Excessive overuse can build up a resistance to antiviral drugs, as well as lead to a lack of medicine for those who desperately need them.  Many persons who have been taking Tamiflu in general, have not completed the required dosage, and some have reported side effects, such as vomiting or nausea.

As we witnessed on local television news last night, the first lesson being taught in an elementary school yesterday (the first day of school), was washing their hands.  School officials are aware of the importance these and other precautionary measures are to avert the spread of H1N1 in their schools.  As we have reported, government officials have designated local school administrations to be the decision makers if the need arises to close their schools.  It is felt that long periods of school closures are not necessary, as was done in the spring.  Anyone who has been ill is asked not to return to school until they have been free of fever for at least 24 hours.  The same should apply to return to work, as well.

Five vaccine providers are working diligently to get the first immunizations out as soon as possible.  Until they are tested and approved, it is recommended that persons take the regular seasonal flu shot that should be available in September.


In an Associated Press release August 25, it was announced that the FDA has authorized emergency use of the swine flu test for United States troops overseas.  This test will be distributed by the Defense Department to its qualified labs that have the equipment and personnel to interpret test results.  This test has been released to the public since April.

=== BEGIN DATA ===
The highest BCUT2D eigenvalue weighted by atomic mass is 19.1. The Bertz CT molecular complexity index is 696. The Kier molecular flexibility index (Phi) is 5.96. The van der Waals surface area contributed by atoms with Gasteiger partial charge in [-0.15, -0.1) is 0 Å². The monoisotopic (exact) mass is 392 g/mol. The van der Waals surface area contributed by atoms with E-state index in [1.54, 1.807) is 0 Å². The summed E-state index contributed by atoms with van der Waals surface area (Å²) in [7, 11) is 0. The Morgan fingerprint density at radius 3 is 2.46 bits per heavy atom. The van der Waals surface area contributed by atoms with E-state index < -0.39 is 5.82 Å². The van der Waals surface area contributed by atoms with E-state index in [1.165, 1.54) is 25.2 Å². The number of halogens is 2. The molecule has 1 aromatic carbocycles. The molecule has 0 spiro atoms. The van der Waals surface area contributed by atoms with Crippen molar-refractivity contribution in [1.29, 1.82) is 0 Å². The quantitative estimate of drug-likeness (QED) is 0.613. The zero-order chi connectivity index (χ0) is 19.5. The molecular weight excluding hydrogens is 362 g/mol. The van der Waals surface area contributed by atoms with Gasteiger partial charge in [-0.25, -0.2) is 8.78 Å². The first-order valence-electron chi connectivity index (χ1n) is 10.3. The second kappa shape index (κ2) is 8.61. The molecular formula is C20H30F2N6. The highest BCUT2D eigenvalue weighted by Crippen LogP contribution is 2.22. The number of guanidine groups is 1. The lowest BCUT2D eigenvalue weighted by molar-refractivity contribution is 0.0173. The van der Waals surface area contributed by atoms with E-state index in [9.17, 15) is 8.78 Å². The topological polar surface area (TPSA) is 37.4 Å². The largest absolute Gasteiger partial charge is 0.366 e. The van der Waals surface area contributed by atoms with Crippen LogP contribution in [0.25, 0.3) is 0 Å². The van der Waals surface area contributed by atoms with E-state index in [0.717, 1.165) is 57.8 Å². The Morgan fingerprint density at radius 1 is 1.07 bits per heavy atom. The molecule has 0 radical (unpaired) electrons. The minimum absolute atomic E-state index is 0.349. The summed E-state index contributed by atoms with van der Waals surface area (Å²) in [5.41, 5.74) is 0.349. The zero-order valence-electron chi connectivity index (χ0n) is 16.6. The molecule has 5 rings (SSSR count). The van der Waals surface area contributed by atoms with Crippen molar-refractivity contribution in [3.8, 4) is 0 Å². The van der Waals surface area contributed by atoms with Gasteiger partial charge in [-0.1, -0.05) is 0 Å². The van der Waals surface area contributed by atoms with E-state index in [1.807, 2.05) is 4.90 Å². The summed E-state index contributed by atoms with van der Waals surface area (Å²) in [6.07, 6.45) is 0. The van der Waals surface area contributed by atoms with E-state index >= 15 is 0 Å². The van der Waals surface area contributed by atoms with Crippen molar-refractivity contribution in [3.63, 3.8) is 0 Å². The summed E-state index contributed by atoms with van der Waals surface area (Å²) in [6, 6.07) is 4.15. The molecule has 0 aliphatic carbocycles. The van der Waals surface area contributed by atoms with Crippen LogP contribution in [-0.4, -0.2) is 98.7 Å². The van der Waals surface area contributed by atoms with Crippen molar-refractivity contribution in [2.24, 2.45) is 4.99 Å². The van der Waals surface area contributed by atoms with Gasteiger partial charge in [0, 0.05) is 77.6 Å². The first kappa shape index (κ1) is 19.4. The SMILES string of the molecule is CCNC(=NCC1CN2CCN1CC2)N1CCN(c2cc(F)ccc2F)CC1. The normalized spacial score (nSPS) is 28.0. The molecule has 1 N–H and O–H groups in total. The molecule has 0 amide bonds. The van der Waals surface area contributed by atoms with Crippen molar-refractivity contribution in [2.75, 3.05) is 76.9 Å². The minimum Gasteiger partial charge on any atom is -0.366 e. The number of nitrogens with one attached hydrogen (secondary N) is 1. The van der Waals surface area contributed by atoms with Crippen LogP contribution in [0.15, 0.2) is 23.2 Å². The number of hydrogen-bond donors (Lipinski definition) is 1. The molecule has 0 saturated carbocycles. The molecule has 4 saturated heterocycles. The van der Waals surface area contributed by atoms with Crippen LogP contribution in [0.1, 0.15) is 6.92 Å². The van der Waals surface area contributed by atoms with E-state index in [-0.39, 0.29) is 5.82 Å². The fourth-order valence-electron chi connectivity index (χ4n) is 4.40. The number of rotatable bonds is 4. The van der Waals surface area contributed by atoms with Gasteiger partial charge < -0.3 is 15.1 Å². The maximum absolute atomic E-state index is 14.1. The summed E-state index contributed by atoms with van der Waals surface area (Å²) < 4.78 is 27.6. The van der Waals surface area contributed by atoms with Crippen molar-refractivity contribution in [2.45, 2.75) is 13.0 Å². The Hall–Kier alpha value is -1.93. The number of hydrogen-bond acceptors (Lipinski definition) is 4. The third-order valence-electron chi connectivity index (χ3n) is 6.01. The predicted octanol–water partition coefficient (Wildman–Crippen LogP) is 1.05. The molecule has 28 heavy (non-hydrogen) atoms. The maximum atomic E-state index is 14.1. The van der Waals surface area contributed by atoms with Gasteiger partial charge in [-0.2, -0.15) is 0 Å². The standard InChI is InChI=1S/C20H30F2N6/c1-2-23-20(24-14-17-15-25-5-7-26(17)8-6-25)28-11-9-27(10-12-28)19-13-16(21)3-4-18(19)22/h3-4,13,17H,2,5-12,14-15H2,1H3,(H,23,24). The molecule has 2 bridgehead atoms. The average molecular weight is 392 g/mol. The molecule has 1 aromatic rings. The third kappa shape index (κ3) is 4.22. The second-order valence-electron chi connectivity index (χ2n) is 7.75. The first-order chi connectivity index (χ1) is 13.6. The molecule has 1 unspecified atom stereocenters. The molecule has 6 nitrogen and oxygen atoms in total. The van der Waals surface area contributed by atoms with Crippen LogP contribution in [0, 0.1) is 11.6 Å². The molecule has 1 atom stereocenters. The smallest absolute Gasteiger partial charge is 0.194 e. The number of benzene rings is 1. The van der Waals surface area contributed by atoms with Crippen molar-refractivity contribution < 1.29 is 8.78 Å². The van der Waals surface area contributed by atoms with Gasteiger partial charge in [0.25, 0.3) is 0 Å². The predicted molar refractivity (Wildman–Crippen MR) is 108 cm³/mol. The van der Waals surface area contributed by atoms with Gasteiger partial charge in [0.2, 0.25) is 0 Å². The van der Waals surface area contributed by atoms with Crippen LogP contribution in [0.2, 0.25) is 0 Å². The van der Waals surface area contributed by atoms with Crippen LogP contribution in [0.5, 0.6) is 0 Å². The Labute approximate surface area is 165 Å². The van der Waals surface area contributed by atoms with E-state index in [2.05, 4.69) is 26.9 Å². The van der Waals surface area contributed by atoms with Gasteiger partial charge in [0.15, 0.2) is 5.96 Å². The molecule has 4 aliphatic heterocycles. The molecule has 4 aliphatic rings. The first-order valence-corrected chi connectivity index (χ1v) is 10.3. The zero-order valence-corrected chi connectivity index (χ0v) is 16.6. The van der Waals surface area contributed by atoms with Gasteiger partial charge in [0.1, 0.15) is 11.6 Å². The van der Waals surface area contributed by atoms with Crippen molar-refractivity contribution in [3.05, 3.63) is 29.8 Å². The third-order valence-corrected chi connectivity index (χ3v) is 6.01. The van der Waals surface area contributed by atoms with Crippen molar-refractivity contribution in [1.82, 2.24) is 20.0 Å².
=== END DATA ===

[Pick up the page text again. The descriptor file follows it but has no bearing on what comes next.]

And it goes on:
Combat units in the Middle East and on Navy ships can expect to receive the tests in early September.  These tests will accelerate making the correct diagnosis, in order for our deployed troops to receive proper treatment.  The FDA says this authorization allows for use of unapproved medical products or unapproved uses of approved medical products during a public health emergency.

Our troops have enough enemies to be concerned with, let alone this virus.  Hopefully, a vaccine will developed very soon that will protect our soldiers and sailors from this illness.


School bells are ringing again, and a whole new set of parents and students will be on the roads, rushing to get their little scholars to school on time!  Experienced parents and students will also be hitting the streets again.  We ask you to make this promise:   “I will take no risks to endanger the safety of my child or other children. I will drive safely this entire year, even if I am late to work or my child is tardy.”  (The consequences of being delayed outweigh the emotional and physical costs of an accident.)

Safety tips to keep in mind when taking/picking up your child:

  • Plan ahead, and allow extra time to deliver your child to school on time.
  • Young children may dart into path of cars, so watch, watch, watch!
  • Don’t assume that your child is safe in a crosswalk; tell them to stop and look both ways, if not accompanied by a crosswalk guard.
  • Be familiar with school zones and speed limits at your child’s school.
  • Do not let your cell phone, palm, or other wonders of technology distract you from the primary goal:  the ultimate safety of your child and other children.